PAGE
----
23 September 2013 00:00 [Source: ICB]
Developing nations can’t revert to pre-crisis growth strategies in a changed economic and global financial environment, the UN trade and development arm, UNCTAD, warned.
Slower global growth means that emerging economies would be better advised to attempt to stimulate domestic demand through a broader-based domestic consumer-driven growth model.
Policies to fuel domestic consumption may become more prevalent
The failure of policymaking in the developed world to tackle the consequences of the 2008-2009 financial crisis continues to have widespread implications.
The agency’s latest annual trade and development report speaks of a structural shift in the world economy and the need for fundamental changes in prevailing growth policies. Particularly those countries that have relied on export-led growth need to think again and adopt a more balanced model that stimulates domestic and regional demand, it said.
“Distinct from export-led growth, demand-led strategies can be pursued by all countries simultaneously without ‘beggar thy neighbour’ effects,” it noted.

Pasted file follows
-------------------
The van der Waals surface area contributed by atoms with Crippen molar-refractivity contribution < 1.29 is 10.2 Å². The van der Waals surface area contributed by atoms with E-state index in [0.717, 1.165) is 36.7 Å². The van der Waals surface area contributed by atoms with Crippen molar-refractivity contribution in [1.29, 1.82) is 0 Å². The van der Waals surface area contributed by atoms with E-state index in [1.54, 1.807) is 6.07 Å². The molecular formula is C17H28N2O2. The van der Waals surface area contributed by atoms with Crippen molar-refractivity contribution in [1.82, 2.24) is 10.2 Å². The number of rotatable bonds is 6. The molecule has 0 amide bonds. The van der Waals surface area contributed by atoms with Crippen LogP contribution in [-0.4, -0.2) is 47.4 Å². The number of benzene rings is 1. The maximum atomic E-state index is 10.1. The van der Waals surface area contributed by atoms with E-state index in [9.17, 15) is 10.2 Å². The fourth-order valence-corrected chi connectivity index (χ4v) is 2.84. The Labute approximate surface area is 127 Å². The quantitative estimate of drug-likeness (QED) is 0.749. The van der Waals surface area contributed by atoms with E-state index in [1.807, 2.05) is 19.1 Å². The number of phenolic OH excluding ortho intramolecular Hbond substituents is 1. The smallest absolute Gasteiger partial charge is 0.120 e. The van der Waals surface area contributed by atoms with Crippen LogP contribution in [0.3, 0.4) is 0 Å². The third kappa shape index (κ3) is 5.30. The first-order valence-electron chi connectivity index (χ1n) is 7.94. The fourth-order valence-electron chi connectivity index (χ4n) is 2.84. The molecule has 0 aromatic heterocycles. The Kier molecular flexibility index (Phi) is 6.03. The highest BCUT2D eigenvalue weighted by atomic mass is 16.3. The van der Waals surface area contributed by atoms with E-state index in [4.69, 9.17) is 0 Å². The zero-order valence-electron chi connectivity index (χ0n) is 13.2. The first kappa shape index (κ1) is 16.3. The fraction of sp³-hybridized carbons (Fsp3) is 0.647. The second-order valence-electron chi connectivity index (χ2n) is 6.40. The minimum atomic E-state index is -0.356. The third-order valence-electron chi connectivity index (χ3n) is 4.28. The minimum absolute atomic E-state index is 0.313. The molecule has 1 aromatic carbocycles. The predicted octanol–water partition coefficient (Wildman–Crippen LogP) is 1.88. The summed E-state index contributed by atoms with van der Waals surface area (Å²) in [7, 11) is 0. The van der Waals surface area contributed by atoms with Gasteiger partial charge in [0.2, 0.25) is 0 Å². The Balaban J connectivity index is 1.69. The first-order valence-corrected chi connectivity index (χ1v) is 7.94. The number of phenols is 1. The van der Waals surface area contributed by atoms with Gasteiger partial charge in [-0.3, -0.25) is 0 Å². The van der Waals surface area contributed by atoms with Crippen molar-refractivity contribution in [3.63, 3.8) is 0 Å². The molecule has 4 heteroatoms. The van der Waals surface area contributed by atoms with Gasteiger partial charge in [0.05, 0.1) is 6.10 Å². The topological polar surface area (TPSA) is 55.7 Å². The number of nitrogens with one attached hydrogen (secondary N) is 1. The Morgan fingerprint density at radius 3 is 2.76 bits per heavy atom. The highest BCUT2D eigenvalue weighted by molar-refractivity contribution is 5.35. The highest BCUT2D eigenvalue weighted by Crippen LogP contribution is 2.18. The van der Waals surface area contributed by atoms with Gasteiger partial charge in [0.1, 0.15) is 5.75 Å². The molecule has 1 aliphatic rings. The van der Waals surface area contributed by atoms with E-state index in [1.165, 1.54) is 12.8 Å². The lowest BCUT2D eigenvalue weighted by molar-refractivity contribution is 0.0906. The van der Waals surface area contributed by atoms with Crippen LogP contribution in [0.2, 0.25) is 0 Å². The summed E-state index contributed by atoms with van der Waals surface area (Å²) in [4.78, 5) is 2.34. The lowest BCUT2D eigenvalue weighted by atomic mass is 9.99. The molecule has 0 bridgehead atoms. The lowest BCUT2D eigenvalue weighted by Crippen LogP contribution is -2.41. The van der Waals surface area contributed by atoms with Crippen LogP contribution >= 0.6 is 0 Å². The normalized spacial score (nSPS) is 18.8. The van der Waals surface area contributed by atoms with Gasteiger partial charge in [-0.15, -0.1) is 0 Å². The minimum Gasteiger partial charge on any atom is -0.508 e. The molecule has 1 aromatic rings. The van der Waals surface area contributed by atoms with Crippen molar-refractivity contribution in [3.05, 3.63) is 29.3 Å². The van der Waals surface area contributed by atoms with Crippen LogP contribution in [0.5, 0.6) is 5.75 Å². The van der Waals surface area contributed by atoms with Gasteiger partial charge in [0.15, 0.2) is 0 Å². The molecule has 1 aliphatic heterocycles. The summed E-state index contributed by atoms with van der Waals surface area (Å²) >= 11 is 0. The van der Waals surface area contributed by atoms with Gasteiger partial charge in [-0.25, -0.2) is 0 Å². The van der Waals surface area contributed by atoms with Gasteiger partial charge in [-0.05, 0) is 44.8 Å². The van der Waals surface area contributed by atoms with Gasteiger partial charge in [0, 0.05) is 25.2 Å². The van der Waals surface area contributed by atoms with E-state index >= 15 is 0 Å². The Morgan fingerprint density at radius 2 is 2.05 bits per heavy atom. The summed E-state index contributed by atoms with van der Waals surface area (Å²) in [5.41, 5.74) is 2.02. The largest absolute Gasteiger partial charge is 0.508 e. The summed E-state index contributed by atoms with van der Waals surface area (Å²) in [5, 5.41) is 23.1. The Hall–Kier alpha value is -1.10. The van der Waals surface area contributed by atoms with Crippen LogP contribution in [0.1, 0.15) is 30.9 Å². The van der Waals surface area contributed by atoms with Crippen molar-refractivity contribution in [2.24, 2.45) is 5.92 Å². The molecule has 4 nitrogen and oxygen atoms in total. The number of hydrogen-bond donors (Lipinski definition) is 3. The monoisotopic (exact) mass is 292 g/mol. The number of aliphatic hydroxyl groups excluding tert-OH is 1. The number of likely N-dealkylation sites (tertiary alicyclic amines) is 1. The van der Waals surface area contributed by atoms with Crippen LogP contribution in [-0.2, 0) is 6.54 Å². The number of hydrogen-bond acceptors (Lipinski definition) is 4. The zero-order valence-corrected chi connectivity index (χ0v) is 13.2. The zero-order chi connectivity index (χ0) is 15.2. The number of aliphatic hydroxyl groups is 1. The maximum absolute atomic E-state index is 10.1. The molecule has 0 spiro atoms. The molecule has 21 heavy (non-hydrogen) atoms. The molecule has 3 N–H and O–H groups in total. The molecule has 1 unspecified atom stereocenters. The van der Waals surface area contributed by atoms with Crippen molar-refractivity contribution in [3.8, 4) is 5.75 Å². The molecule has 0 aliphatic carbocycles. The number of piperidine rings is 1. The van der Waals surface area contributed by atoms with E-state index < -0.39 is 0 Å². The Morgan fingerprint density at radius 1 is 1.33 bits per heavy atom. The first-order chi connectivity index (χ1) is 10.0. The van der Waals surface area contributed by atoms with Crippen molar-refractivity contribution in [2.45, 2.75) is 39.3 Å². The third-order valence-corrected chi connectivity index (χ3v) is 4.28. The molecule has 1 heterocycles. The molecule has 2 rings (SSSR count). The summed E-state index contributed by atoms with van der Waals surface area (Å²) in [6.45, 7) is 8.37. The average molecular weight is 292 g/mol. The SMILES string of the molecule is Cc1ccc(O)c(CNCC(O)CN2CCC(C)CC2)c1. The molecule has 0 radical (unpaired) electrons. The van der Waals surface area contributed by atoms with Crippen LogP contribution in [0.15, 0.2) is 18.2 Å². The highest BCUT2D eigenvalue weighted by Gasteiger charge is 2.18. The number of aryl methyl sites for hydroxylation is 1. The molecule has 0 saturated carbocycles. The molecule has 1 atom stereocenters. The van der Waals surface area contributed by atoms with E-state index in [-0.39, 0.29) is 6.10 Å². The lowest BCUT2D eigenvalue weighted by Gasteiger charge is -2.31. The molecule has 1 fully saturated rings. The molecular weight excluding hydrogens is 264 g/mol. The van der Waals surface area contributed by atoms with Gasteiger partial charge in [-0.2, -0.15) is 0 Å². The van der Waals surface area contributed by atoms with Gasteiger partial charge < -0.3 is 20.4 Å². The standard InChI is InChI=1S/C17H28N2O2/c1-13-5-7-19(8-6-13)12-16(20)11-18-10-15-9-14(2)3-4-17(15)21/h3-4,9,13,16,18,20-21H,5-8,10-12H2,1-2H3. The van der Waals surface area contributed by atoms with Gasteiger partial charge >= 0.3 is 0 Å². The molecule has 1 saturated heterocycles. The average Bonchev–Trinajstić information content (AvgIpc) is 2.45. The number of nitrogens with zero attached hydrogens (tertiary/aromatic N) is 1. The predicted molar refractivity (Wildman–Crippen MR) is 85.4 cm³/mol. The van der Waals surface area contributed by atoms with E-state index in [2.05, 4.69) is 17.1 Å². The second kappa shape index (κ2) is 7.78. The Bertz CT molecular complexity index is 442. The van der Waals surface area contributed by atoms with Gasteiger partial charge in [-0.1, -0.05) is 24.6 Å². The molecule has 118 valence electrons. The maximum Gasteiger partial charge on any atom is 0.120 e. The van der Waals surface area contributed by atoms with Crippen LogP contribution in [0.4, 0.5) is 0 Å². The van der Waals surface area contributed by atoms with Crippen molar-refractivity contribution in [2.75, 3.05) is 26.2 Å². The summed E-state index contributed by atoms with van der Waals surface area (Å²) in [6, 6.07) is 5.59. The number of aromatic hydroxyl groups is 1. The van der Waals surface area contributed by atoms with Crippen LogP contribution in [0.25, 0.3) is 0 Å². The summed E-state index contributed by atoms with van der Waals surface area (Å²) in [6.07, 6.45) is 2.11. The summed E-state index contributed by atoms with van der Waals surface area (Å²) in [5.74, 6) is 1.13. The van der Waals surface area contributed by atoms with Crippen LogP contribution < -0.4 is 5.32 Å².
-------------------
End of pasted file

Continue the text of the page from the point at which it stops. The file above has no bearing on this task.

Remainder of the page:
It warned that growth strategies that rely on exports must sooner or later reach their limits. Many countries pursuing similar strategies based on low labour costs and taxes lead to a “race to the bottom with few development gains but potentially disastrous social consequences”.
“Five years after the onset of the global financial crisis the world economy remains in a state of disarray, with global output growing at around 2% and global trade growth virtually grounding to a halt,” UNCTAD said.
Its message for developed economies is to address the fundamental causes of the crisis – “rising income equality, the diminishing economic role of the state, the predominant role of a poorly regulated financial sector and an international system prone to global imbalances”.
It is not a question of abandoning export-driven growth, but rather tuning the domestic economy so that domestic consumption and private and public investment can work to stimulate output.
The consequences of a greater focus on domestic demand can be seen in some national policies in chemicals and the filling out of product supply chains. Greater domestic investment in chemicals might be expected as countries try to maintain economic growth against the generally weaker global output.
Chemical companies would do well to target product output and development to markets which directly address the needs of this significant proportion of the world’s fast-growing population.
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